What’s Different about Agile Scope Management?
Agile scope management is different from scope management in a traditional project. Historically, a large part of project management is scope management. Product scope is all the features and requirements that a product includes. Project scope is all the work involved in creating a product.
Traditional project management treats changing requirements as a sign of failure in upfront planning. Agile projects, however, have variable scope so that project teams can immediately and incrementally incorporate learning and feedback, and ultimately create better products. The signers of the Agile Manifesto recognized that scope change is natural and beneficial. Agile approaches specifically embrace change and use it to make better-informed decisions and more useful products.
If you run an agile project and your requirements don’t change because you learned nothing along the way, that is a failure. Your product backlog should change often as you learn from stakeholder and customer feedback. It’s unlikely that you knew everything at the beginning of the project.
The Agile Manifesto and the principles answer the question, “How agile are we?” The degree to which your project approach supports the manifesto and the principles helps determine how agile your methods are.
The agile principles that relate the most to scope management follow:
(1) Our highest priority is to satisfy the customer through early and continuous delivery of valuable software.
(2) Welcome changing requirements, even late in development. Agile processes harness change for the customer’s competitive advantage.
(3) Deliver working software frequently, from a couple of weeks to a couple of months, with a preference to the shorter timescale.
(10) Simplicity — the art of maximizing the amount of work not done — is essential.
Agile approaches to scope management are fundamentally different than traditional methods for scope management. Consider the differences you see below.
|Scope Management with Traditional Approaches||Scope Management with Agile Approaches|
|Project teams attempt to identify and document complete scope at the beginning of the project, when the teams are the least informed about the product.||The product owner gathers high-level requirements at the beginning of the project, breaking down and further detailing requirements that are going to be implemented in the immediate future. Requirements are gathered and refined throughout the project as the team’s knowledge of customer needs and project realities grows.|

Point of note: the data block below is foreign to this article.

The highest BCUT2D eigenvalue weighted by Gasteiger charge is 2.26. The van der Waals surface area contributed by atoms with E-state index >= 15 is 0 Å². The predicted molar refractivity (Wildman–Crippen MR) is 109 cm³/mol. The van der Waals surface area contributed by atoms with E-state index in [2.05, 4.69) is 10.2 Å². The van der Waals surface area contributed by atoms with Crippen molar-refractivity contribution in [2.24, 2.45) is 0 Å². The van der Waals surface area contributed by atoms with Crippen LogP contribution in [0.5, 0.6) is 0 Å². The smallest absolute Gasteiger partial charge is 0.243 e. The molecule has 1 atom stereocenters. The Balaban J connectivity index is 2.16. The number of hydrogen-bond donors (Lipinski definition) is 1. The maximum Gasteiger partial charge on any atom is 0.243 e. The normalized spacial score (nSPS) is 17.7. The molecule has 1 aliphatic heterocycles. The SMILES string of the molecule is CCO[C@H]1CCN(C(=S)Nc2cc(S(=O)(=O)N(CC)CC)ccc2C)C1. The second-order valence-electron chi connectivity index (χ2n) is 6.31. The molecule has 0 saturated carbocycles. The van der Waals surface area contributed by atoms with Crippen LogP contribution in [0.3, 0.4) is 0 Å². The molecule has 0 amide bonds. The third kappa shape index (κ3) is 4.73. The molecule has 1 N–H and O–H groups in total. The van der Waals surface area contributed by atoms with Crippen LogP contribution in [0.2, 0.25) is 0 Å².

|Organizations view scope change after the requirements phase is complete as negative.||Organizations view change as a positive way to improve a product as the project progresses.
Changes late in the project, when you know the most about the product, are often the most valuable changes.
|Project managers rigidly control and discourage changes after stakeholders sign off on requirements.||Change management is an inherent part of agile processes.
You assess scope and have an opportunity to include new requirements with every sprint.
The product owner determines the value and priority of new requirements and adds those requirements to the product backlog.
|The cost of change increases over time, while the ability to make changes decreases.||You fix resources and schedule initially.
New features with high priority don’t necessarily cause budget or schedule slip; they simply push out the lowest-priority features.
Iterative development allows for changes with each new sprint.
|Projects often include scope bloat, unnecessary product features included out of fear of mid-project change.||The scrum team determines scope by considering which features directly support the product vision, the release goal, and the sprint goal.
The development team creates the most valuable features first to guarantee their inclusion and to ship those features as soon as possible.
Less valuable features might never be created, which may be acceptable to the business and the customer after they have the highest-value features.
At any point in an agile project, anyone — the scrum team, stakeholders, or anyone else in the organization with a good idea — can identify new product requirements. The product owner determines the value and priority of new requirements and prioritizes those requirements against other requirements in the product backlog.
Traditional project management has a term to describe requirements that change after the project’s initial definition phase: scope creep. Waterfall doesn’t have a positive way to incorporate changes mid-project, so scope changes often cause large problems with a waterfall project’s schedule and budget. Mention “scope creep” to a seasoned project manager, and you might even see him or her shudder.
During sprint planning at the beginning of each sprint, the scrum team can use the product backlog priority to help decide whether a new requirement should be part of the sprint. Lower-priority requirements stay in the product backlog for future consideration.